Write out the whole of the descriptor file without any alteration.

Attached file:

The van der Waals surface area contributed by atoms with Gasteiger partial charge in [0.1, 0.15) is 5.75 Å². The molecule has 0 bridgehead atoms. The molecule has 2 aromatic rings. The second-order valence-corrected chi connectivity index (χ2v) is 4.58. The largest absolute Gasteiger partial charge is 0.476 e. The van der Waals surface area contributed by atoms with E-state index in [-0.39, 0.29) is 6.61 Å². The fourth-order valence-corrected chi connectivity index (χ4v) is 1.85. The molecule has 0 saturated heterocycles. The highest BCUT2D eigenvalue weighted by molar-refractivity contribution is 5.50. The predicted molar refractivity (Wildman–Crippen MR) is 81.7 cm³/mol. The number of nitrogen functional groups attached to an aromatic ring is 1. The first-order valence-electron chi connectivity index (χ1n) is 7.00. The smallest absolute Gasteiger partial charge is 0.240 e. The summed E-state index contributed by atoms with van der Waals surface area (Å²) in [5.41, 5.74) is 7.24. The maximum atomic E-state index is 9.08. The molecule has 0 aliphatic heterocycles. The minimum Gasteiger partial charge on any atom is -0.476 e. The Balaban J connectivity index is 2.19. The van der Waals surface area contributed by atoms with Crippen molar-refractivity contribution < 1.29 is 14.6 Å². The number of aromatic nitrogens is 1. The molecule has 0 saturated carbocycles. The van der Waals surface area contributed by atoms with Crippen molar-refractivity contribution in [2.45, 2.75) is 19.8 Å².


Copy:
The van der Waals surface area contributed by atoms with Gasteiger partial charge in [0.1, 0.15) is 5.75 Å². The molecule has 0 bridgehead atoms. The molecule has 2 aromatic rings. The second-order valence-corrected chi connectivity index (χ2v) is 4.58. The largest absolute Gasteiger partial charge is 0.476 e. The van der Waals surface area contributed by atoms with E-state index in [-0.39, 0.29) is 6.61 Å². The fourth-order valence-corrected chi connectivity index (χ4v) is 1.85. The molecule has 0 saturated heterocycles. The highest BCUT2D eigenvalue weighted by molar-refractivity contribution is 5.50. The predicted molar refractivity (Wildman–Crippen MR) is 81.7 cm³/mol. The number of nitrogen functional groups attached to an aromatic ring is 1. The first-order valence-electron chi connectivity index (χ1n) is 7.00. The smallest absolute Gasteiger partial charge is 0.240 e. The summed E-state index contributed by atoms with van der Waals surface area (Å²) in [5.41, 5.74) is 7.24. The maximum atomic E-state index is 9.08. The molecule has 0 aliphatic heterocycles. The minimum Gasteiger partial charge on any atom is -0.476 e. The Balaban J connectivity index is 2.19. The van der Waals surface area contributed by atoms with Crippen molar-refractivity contribution < 1.29 is 14.6 Å². The number of aromatic nitrogens is 1. The molecule has 0 saturated carbocycles. The van der Waals surface area contributed by atoms with Crippen molar-refractivity contribution in [2.45, 2.75) is 19.8 Å².